Ecuador: How to Balance the Rights of Indigenous & Local Communities With Economic Development?

Truth Out

OSCAR LEÓN, TRNN PRODUCER: Indigenous communities and the affected local communities have opposed this mining initiative for many years now and have protested against it all around the country. This has led to a split between Correa, ecologists, some student groups, and the indigenous confederations, all of which were his former allies. Correa has inherited a long-standing challenge to regulate artisanal mining, and in many cases he has assumed the unpopular task of imposing mega mining projects to some local communities, like this one in San Jose de Intag, Imbabura Province, in the north of Ecuador. The local population is also worried about the consequences of an open pit mine.

CECILIA, LOCAL FARMER (SUBTITLED TRANSL.): I visited Cerro de Pasco, where they extract copper from an open pit mine. Every day, houses fall into the hole, which keeps getting bigger and bigger.
LEÓN: We contacted Jaime Guaman Guevara, an environmental consultant for mining projects from the south of the country with wide experience in the area. He supports the proposed mining projects and responded to our questions in writing.

JAIME R. GUAMAN, ENGINEER AND ENVIRONMENTAL CONSULTANT (TEXT ON SCREEN): Currently in Ecuador 95% of the mining is done by unregulated, untaxed and unsafe artisanal projects. While a new Mining Law has been approved, the regulations to apply such law have not been written yet. This is an inefficient activity.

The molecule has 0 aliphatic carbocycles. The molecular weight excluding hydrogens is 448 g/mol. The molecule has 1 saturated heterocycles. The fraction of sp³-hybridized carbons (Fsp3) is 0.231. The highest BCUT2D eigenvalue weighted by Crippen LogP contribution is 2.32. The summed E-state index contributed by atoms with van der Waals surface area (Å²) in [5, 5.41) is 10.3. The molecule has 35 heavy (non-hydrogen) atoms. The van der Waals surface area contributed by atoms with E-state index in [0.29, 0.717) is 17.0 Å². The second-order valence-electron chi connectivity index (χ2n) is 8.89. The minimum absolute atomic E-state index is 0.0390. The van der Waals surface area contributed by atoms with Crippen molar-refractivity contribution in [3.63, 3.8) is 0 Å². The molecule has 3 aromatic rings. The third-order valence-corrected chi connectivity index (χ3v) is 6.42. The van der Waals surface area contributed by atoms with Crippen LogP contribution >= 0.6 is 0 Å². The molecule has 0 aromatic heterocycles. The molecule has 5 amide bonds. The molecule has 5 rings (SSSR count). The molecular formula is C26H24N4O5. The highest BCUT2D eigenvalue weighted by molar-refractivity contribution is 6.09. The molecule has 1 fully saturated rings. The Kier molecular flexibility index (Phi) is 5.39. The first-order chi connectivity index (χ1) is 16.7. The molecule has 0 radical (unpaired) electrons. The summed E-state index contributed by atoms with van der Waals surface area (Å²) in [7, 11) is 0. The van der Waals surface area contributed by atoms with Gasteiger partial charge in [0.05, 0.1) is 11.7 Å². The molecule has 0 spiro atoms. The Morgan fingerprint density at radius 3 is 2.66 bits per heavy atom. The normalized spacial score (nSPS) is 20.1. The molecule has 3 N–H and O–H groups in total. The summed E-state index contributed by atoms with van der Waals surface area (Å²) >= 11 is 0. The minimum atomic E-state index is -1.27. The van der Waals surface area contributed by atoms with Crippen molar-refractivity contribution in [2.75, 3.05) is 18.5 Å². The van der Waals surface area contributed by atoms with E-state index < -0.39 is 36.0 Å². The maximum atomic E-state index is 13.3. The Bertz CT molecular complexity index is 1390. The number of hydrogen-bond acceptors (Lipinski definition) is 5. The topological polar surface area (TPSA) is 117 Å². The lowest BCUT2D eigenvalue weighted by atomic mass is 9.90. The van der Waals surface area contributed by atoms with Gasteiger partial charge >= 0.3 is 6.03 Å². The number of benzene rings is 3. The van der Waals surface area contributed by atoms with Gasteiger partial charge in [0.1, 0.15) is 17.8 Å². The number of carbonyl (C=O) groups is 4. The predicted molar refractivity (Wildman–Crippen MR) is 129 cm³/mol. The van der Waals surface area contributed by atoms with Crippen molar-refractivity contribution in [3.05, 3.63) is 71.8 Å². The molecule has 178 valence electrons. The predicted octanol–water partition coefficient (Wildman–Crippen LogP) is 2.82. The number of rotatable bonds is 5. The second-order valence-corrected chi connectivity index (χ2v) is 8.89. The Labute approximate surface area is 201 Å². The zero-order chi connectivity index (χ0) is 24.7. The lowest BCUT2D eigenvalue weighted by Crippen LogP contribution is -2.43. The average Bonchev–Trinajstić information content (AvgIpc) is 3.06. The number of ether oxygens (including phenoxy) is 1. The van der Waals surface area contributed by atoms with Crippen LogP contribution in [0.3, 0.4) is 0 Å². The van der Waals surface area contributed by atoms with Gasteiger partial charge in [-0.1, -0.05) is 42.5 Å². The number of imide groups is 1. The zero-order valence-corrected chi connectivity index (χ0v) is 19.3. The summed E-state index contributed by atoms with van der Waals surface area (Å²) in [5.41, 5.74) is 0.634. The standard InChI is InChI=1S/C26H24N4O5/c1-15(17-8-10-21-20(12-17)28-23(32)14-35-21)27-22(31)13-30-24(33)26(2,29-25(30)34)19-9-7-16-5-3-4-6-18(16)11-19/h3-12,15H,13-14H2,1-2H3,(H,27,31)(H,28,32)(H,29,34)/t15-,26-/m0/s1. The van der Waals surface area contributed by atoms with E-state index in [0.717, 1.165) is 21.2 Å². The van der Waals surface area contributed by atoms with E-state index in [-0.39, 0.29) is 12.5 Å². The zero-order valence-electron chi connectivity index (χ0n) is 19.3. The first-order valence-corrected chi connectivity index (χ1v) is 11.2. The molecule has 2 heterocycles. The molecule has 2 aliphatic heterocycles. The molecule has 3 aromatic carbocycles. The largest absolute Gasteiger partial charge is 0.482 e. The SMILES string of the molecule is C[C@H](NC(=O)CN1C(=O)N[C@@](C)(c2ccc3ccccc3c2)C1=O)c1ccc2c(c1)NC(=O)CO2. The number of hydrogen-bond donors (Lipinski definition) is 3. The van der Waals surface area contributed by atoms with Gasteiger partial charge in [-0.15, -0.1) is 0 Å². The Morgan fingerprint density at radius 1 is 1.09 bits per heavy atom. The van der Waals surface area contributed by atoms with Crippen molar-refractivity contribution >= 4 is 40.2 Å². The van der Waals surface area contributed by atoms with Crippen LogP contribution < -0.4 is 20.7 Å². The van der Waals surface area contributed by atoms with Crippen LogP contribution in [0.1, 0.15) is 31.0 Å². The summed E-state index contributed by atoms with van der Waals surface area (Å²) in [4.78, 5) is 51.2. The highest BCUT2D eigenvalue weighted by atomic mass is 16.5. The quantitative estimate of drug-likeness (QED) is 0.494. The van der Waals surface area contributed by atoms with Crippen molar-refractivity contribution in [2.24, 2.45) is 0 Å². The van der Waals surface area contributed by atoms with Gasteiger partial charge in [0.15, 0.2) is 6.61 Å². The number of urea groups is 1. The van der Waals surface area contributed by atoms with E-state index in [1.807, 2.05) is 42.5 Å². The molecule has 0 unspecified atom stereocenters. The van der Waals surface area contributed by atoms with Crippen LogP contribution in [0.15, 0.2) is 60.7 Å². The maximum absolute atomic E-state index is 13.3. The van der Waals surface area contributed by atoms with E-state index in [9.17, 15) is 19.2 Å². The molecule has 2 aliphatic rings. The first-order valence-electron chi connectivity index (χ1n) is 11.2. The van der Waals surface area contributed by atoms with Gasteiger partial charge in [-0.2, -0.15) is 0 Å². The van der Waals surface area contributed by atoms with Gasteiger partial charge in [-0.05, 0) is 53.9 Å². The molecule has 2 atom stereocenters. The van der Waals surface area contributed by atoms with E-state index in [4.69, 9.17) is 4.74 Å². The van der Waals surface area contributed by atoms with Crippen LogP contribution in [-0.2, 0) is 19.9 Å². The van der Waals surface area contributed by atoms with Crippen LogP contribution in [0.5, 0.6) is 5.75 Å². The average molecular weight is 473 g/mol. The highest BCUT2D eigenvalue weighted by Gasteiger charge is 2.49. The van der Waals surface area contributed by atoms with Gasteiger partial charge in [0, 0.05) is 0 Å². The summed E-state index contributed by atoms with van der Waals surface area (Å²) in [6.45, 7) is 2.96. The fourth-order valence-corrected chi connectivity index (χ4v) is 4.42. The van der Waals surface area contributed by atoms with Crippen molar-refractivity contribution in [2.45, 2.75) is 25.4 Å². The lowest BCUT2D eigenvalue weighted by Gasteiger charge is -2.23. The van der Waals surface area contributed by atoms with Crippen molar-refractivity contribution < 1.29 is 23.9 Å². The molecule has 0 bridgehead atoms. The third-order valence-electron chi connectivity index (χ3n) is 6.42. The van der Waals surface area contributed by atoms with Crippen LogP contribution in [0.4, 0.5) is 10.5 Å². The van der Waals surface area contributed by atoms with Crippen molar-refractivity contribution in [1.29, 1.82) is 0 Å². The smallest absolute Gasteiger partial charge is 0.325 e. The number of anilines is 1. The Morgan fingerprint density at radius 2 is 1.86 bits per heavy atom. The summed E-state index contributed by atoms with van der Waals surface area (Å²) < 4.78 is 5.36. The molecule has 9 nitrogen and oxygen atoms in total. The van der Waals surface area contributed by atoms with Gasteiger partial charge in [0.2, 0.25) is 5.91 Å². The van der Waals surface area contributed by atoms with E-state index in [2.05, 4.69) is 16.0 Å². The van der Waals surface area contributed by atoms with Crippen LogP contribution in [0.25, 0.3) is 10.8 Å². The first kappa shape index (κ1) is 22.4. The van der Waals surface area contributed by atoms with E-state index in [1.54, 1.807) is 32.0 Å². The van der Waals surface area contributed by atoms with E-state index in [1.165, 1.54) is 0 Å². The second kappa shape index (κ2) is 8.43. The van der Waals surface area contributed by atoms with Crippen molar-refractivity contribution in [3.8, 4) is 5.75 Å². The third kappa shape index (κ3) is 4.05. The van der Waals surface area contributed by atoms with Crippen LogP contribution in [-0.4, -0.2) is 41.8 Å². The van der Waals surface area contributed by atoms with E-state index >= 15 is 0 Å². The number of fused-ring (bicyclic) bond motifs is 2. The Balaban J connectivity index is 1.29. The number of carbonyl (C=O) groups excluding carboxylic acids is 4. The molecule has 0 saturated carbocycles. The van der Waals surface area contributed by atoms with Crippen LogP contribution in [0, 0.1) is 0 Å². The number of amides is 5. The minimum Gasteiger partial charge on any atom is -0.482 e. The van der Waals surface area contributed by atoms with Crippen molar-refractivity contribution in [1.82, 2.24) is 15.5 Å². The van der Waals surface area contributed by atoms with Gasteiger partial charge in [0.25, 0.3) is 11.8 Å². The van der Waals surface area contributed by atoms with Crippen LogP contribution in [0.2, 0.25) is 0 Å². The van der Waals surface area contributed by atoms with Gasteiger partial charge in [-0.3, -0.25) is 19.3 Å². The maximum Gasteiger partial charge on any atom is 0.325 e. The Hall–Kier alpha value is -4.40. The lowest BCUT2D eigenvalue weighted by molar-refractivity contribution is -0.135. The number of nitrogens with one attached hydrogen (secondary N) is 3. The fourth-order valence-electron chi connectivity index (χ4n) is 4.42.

As an environmental sciences professional, I can’t deny that an open pit mine will have an impact. I believe that in some cases such damage can be justified by the gains it returns to society.
LEÓN: Intag is a valley on a semi-tropical mountain range, about 1,800 meters above sea level on the Pacific coast of South America. It is located on a subtropical area full of mountains, rivers, and valleys.

Gold and copper have been found in the area, but until 1994 it was not possible to exploit these minerals, because Ecuadorian law didn’t allow exploitation in an ecological reserve at the time. In 1994, the World Bank loaned money to Ecuador under the condition that the country open its natural and ecological parks and reserves to mining and oil drilling. Conservative president Sixto Durán Ballén accepted such terms.
For 20 years now, Intag’s life has been a fight to defend its territory.

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